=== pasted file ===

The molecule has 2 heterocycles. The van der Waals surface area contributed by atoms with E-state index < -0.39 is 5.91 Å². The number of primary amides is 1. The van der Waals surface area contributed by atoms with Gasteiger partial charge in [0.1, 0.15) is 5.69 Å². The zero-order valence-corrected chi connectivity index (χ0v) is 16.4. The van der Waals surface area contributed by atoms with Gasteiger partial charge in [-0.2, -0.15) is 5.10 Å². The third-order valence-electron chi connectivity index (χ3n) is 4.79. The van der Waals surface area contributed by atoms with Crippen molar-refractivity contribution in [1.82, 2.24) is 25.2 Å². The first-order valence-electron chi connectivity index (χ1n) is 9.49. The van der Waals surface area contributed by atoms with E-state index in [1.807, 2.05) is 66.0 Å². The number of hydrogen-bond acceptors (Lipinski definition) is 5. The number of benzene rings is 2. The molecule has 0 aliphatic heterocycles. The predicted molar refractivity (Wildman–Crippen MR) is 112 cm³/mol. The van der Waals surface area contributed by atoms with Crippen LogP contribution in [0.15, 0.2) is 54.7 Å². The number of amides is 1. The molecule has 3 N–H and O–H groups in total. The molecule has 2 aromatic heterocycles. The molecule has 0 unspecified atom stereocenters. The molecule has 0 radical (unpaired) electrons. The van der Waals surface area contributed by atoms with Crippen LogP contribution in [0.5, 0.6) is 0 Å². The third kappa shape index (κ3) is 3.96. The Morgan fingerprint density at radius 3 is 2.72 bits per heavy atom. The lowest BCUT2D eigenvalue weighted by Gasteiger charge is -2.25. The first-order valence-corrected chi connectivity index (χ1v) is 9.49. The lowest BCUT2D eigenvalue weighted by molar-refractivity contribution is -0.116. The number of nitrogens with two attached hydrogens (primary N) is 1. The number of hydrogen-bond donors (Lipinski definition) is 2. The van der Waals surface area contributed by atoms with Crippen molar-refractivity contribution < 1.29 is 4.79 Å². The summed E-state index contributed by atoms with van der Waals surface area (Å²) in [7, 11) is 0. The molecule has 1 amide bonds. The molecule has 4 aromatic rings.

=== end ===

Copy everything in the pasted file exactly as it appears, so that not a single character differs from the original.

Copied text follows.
The molecule has 2 heterocycles. The van der Waals surface area contributed by atoms with E-state index < -0.39 is 5.91 Å². The number of primary amides is 1. The van der Waals surface area contributed by atoms with Gasteiger partial charge in [0.1, 0.15) is 5.69 Å². The zero-order valence-corrected chi connectivity index (χ0v) is 16.4. The van der Waals surface area contributed by atoms with Gasteiger partial charge in [-0.2, -0.15) is 5.10 Å². The third-order valence-electron chi connectivity index (χ3n) is 4.79. The van der Waals surface area contributed by atoms with Crippen molar-refractivity contribution in [1.82, 2.24) is 25.2 Å². The first-order valence-electron chi connectivity index (χ1n) is 9.49. The van der Waals surface area contributed by atoms with E-state index in [1.807, 2.05) is 66.0 Å². The number of hydrogen-bond acceptors (Lipinski definition) is 5. The number of benzene rings is 2. The molecule has 0 aliphatic heterocycles. The predicted molar refractivity (Wildman–Crippen MR) is 112 cm³/mol. The van der Waals surface area contributed by atoms with Crippen LogP contribution in [0.15, 0.2) is 54.7 Å². The number of amides is 1. The molecule has 3 N–H and O–H groups in total. The molecule has 2 aromatic heterocycles. The molecule has 0 unspecified atom stereocenters. The molecule has 0 radical (unpaired) electrons. The van der Waals surface area contributed by atoms with Crippen LogP contribution in [0.5, 0.6) is 0 Å². The third kappa shape index (κ3) is 3.96. The Morgan fingerprint density at radius 3 is 2.72 bits per heavy atom. The lowest BCUT2D eigenvalue weighted by Gasteiger charge is -2.25. The first-order valence-corrected chi connectivity index (χ1v) is 9.49. The lowest BCUT2D eigenvalue weighted by molar-refractivity contribution is -0.116. The number of nitrogens with two attached hydrogens (primary N) is 1. The number of hydrogen-bond donors (Lipinski definition) is 2. The van der Waals surface area contributed by atoms with Crippen molar-refractivity contribution < 1.29 is 4.79 Å². The summed E-state index contributed by atoms with van der Waals surface area (Å²) in [7, 11) is 0. The molecule has 1 amide bonds. The molecule has 4 aromatic rings.